A model for the 'dance world we want'

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A model for the 'dance world we want'
J. Bouey, a host of the Dance Union podcast, which started in 2018, dances on a sidewalk in Brooklyn, June 11, 2020. Bouey, co-host Melanie Greene and about 30 colleagues organized a live online gathering entitled “Town Hall for Collective Action: Dismantling White Supremacy Within Dance Institutions” that attracted close to a thousand people. Brad Ogbonna/The New York Times.

by Siobhan Burke



NEW YORK (NYT NEWS SERVICE).- Fair pay for dancers, abuses of power in dance companies, racism in dance criticism: As the hosts of the Dance Union, an independent podcast started in 2018, J. Bouey and Melanie Greene are known for speaking out on topics often shrouded in silence.

So a few weeks ago, when a document titled “An Open Letter to Arts Organizations Rampant With White Supremacy” began circulating online, they joined in the dialogue. Written by artist Nana Chinara, the letter called out Gina Gibney — the chief executive of Gibney, a lower Manhattan dance institution — for failing to honor a grant commitment to Chinara and dismissing her concerns. More broadly, the letter demanded change from white people who “actively foster environments that lead to Black harm.” (Gibney has since publicly apologized, and Chinara said in an Instagram post that the organization has compensated her.)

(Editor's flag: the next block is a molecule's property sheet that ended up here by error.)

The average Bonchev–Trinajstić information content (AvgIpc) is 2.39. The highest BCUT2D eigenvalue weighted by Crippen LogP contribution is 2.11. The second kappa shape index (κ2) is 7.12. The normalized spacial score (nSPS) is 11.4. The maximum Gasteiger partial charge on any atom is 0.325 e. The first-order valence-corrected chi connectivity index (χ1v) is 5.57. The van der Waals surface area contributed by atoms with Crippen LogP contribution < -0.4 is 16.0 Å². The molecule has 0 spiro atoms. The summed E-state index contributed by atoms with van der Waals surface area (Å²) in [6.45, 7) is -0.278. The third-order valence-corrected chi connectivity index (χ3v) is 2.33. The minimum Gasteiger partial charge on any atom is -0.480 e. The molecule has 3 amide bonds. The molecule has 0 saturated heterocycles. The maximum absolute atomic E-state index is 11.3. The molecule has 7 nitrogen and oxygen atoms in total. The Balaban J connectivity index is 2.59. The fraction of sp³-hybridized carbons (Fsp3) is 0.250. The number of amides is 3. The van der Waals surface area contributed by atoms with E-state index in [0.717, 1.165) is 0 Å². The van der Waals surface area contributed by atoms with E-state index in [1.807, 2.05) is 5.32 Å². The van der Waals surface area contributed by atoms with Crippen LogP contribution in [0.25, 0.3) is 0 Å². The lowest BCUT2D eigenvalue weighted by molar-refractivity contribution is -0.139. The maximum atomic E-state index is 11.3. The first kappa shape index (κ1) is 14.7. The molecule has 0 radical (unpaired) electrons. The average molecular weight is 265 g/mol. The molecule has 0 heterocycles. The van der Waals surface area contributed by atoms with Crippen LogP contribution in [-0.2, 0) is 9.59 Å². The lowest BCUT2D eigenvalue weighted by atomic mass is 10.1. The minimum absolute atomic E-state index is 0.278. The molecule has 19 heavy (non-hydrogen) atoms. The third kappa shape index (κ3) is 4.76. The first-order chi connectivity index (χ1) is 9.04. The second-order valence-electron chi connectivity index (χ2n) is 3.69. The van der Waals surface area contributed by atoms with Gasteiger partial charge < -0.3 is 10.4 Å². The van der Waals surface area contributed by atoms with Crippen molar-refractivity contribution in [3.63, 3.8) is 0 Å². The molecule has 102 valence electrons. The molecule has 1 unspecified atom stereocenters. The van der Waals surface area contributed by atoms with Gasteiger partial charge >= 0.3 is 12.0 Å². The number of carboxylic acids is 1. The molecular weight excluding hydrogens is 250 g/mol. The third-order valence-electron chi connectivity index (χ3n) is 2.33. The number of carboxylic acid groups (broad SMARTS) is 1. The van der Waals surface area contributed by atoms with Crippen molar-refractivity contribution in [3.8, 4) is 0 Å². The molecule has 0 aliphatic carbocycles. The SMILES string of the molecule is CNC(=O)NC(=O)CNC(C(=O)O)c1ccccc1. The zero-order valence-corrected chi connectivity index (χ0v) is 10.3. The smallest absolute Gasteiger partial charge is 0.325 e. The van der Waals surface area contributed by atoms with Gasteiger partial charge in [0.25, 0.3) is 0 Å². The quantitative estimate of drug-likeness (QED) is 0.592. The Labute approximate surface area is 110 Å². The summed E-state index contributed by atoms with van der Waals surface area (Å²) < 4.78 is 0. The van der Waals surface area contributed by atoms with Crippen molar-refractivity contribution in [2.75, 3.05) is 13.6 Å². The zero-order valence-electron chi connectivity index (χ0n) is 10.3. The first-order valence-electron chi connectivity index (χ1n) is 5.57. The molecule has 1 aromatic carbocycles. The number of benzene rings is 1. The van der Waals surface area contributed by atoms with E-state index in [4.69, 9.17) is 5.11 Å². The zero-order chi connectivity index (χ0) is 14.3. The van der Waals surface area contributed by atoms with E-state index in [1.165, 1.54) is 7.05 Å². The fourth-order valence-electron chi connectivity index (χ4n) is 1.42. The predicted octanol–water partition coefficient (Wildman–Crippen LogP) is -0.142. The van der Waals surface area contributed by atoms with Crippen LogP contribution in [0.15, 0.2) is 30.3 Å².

The letter raised issues that Greene and J. Bouey (who uses the pronoun they) have long addressed, both as New York dance artists and engaged citizens, in their frank, animated podcast conversations. Moved by the discussion the letter stirred up, J. Bouey proposed a larger forum for working toward change. Greene agreed, and within a few days, supported by a team of about 30 colleagues, they had organized their first online gathering: “Town Hall for Collective Action: Dismantling White Supremacy Within Dance Institutions.” Between those participating on Zoom and those tuning in to a YouTube livestream, close to a thousand people attended.

“We started talking about white supremacy a while ago on our podcast,” said Greene, 37, a dancer, choreographer, writer and arts administrator, when she and J. Bouey, 28, met for an interview over Zoom last weekend. “So it’s been building. There were so many sparks, and then there was this flame. J. felt that flame and was able to rally folks around immediately when it was necessary.”